A game for all ages, FIND CALCULATE COLOR can be demoed and/or purchased by going to the following links from the Apple App Store.

FIND CALCULATE COLOR full version

FIND CALCULATE COLOR demo version – free

Find Calculate Color, a math memory game for your iPad

Find Calculate ColorFIND CALCULATE COLOR is a math memory game that is designed to run on the iPad. In a grid of 48 tiles a user finds a number, calculates an equation, or chooses a color that will eliminate as many tiles on the board as possible. FIND CALCULATE COLOR is what it is. It is a math memory game.

There are four levels to explore and all levels produce random FINDS, CALCULATES, and COLORS. There is a easy level which can be demoed in the free version of Find Calculate Color. The Easy, Medium, Hard, and Equations levels are available in the purchased version, and by their names those levels are a bit more challenging. There are various versions of basic math and color choices, and the game generates random finds, equations, and color nodes. The game is very intuitive and simply requires the user to select by double tapping an answer or menu item. To play FIND CALCULATE COLOR a user needs to know his/her math facts and to have a good memory.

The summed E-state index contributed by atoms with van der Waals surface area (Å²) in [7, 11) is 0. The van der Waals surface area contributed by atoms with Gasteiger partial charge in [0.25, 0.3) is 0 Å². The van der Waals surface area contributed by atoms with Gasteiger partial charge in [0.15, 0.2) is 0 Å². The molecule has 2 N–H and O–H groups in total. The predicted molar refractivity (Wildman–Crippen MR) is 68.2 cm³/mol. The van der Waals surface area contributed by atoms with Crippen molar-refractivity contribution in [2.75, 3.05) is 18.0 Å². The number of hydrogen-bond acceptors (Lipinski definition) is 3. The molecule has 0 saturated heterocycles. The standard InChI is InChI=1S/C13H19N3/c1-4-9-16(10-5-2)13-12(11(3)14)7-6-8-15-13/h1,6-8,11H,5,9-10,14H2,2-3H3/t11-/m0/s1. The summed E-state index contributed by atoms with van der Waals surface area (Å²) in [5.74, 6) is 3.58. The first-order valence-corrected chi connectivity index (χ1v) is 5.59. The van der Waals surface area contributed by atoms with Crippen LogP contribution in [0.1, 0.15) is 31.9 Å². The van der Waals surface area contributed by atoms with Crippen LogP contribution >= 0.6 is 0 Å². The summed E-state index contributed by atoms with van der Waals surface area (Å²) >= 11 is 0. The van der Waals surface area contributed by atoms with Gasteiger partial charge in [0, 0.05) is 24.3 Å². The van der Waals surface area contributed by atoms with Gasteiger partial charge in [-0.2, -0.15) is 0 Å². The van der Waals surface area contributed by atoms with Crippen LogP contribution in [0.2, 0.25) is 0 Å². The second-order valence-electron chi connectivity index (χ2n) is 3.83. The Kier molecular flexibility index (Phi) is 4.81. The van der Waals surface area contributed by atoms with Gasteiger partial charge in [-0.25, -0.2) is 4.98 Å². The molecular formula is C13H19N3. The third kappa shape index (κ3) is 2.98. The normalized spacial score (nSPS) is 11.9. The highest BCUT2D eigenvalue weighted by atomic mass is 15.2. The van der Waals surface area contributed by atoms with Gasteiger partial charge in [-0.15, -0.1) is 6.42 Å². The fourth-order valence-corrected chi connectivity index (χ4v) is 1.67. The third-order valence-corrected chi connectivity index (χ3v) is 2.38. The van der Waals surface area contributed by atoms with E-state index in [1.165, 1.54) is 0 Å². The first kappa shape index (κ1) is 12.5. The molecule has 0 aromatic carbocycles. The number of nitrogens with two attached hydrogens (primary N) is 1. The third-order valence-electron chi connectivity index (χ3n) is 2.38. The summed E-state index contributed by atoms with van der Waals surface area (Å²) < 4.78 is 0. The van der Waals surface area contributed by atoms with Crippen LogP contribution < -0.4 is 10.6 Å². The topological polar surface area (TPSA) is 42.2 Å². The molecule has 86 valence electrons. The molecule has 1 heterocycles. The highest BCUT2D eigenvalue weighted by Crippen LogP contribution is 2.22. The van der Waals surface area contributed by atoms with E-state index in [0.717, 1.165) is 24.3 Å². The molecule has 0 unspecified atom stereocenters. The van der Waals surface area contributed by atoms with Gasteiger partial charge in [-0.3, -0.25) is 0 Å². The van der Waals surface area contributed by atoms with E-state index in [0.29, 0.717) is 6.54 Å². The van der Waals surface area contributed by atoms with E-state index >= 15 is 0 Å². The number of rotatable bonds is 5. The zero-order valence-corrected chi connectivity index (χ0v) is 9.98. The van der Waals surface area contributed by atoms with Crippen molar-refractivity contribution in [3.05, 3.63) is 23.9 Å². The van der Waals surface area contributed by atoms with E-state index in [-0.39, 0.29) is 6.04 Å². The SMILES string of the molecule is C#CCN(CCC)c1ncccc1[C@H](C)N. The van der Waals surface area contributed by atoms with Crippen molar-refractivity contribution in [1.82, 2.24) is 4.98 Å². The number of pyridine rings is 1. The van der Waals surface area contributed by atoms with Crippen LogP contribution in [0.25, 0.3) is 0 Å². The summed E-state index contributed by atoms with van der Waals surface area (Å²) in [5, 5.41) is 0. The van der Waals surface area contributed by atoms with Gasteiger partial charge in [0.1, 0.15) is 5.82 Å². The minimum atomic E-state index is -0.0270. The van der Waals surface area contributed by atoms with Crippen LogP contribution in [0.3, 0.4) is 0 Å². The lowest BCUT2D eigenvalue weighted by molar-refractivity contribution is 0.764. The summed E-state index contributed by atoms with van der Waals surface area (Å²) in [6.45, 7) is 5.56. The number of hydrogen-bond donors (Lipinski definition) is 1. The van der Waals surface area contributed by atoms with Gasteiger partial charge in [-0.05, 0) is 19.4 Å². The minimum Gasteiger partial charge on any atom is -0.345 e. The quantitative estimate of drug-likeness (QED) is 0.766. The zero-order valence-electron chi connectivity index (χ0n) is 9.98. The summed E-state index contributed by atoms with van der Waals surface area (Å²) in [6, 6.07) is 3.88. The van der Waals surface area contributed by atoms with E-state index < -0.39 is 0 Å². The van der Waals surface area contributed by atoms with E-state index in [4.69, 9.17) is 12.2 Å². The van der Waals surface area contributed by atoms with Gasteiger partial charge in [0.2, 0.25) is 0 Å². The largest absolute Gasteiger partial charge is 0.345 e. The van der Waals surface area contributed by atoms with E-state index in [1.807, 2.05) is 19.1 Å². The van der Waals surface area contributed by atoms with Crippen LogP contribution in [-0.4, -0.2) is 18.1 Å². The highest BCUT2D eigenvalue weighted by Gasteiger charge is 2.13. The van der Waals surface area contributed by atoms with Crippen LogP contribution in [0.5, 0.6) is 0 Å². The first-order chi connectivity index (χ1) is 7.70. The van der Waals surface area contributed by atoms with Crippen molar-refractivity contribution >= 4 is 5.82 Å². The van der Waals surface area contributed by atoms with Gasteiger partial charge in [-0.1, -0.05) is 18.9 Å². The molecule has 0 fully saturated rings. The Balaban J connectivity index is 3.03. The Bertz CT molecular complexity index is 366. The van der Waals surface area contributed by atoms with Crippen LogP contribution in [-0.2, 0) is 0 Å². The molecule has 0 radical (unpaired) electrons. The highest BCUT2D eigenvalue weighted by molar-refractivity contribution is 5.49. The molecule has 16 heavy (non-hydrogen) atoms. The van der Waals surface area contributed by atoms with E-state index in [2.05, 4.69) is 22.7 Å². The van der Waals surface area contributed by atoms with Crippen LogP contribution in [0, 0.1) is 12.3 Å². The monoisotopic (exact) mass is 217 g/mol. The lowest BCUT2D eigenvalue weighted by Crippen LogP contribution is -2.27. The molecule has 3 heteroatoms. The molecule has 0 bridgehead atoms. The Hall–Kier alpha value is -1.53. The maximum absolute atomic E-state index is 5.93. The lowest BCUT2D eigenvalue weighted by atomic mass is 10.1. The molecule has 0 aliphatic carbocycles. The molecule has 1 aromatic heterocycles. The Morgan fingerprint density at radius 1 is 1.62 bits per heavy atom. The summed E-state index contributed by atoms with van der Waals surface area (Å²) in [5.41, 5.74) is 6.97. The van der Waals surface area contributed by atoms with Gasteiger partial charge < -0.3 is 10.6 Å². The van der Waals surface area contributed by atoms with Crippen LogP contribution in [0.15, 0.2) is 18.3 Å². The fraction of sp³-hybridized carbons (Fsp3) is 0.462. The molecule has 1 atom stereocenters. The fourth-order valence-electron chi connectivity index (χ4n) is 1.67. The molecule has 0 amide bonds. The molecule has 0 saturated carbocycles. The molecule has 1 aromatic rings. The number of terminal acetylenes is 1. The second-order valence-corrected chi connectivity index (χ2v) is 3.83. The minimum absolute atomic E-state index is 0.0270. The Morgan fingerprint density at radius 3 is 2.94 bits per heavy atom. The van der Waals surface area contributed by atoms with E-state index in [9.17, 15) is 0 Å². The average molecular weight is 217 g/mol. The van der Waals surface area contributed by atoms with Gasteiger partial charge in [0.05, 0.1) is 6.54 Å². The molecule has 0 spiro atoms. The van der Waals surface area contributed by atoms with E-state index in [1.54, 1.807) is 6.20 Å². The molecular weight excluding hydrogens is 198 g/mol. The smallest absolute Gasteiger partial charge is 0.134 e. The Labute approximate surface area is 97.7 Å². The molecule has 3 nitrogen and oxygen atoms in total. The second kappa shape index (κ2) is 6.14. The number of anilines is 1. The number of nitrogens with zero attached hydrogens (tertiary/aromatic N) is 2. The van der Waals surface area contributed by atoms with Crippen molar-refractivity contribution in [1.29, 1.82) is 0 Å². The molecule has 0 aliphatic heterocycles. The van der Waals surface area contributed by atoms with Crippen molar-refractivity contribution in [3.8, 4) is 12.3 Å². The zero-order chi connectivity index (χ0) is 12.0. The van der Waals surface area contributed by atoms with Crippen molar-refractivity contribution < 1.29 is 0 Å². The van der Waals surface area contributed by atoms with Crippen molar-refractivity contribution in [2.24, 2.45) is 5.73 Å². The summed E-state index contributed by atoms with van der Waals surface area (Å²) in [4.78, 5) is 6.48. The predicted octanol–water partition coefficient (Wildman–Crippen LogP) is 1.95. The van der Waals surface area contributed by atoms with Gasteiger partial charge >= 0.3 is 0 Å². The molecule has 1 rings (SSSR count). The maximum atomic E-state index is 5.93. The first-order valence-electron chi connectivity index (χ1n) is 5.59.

FIND CALCULATE COLOR is designed by Absolutely Learning and implements Objective C, Cocoa Touch and Sprite Kit animations to make the user interface more interactive and enjoyable. It is optimized for the iPad (iOS 7.1 versions and above).

FIND CALCULATE COLOR meets many math standards and learning strategies, but these Common Core State Standards are definitely implemented for grades 1 – 5.

CCSS.Math.Content.1.OA.C.6
Add and subtract within 20, demonstrating fluency for addition and subtraction within 10.

CCSS.Math.Content.2.OA.B.2
Fluently add and subtract within 20 using mental strategies.
CCSS.Math.Content.3.OA.B.5
Apply properties of operations as strategies to multiply and divide.

CCSS.Math.Content.3.OA.C.7
Fluently multiply and divide within 100.

CCSS.Math.Content.4.OA.A.1
Use the four operations with whole numbers to solve problems.

EDTEC Thoughts for Dedicated Readers and EDTEC Enthusiasts